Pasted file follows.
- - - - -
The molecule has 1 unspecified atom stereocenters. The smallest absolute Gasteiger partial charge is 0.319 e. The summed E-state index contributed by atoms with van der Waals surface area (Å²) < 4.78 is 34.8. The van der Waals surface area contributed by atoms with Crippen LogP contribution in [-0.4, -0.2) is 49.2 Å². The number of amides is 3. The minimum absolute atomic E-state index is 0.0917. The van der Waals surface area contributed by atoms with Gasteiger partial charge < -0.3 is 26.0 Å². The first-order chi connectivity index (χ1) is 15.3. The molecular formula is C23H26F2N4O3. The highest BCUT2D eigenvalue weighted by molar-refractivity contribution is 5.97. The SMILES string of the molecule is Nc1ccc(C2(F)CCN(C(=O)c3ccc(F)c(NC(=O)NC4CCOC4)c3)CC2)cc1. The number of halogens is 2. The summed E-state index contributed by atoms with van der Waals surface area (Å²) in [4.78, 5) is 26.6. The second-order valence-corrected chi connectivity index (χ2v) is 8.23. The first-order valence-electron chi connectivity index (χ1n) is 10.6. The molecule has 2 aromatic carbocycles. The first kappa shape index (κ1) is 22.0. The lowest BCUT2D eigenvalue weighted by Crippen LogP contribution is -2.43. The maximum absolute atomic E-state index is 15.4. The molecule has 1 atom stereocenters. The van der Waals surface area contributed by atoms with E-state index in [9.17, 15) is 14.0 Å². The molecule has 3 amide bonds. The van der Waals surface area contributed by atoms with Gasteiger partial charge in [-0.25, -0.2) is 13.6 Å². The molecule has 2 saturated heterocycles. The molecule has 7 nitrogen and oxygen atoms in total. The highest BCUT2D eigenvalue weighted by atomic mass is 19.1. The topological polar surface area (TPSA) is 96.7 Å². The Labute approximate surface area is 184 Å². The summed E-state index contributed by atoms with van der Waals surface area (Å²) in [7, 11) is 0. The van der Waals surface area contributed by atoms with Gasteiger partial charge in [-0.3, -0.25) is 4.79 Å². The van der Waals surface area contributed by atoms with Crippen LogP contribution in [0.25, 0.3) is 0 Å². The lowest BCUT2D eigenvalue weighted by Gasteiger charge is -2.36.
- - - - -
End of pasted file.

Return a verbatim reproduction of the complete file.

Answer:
The molecule has 1 unspecified atom stereocenters. The smallest absolute Gasteiger partial charge is 0.319 e. The summed E-state index contributed by atoms with van der Waals surface area (Å²) < 4.78 is 34.8. The van der Waals surface area contributed by atoms with Crippen LogP contribution in [-0.4, -0.2) is 49.2 Å². The number of amides is 3. The minimum absolute atomic E-state index is 0.0917. The van der Waals surface area contributed by atoms with Gasteiger partial charge < -0.3 is 26.0 Å². The first-order chi connectivity index (χ1) is 15.3. The molecular formula is C23H26F2N4O3. The highest BCUT2D eigenvalue weighted by molar-refractivity contribution is 5.97. The SMILES string of the molecule is Nc1ccc(C2(F)CCN(C(=O)c3ccc(F)c(NC(=O)NC4CCOC4)c3)CC2)cc1. The number of halogens is 2. The summed E-state index contributed by atoms with van der Waals surface area (Å²) in [4.78, 5) is 26.6. The second-order valence-corrected chi connectivity index (χ2v) is 8.23. The first-order valence-electron chi connectivity index (χ1n) is 10.6. The molecule has 2 aromatic carbocycles. The first kappa shape index (κ1) is 22.0. The lowest BCUT2D eigenvalue weighted by Crippen LogP contribution is -2.43. The maximum absolute atomic E-state index is 15.4. The molecule has 1 atom stereocenters. The van der Waals surface area contributed by atoms with E-state index in [9.17, 15) is 14.0 Å². The molecule has 3 amide bonds. The van der Waals surface area contributed by atoms with Gasteiger partial charge in [-0.25, -0.2) is 13.6 Å². The molecule has 2 saturated heterocycles. The molecule has 7 nitrogen and oxygen atoms in total. The highest BCUT2D eigenvalue weighted by atomic mass is 19.1. The topological polar surface area (TPSA) is 96.7 Å². The Labute approximate surface area is 184 Å². The summed E-state index contributed by atoms with van der Waals surface area (Å²) in [7, 11) is 0. The van der Waals surface area contributed by atoms with Gasteiger partial charge in [-0.3, -0.25) is 4.79 Å². The van der Waals surface area contributed by atoms with Crippen LogP contribution in [0.25, 0.3) is 0 Å². The lowest BCUT2D eigenvalue weighted by Gasteiger charge is -2.36.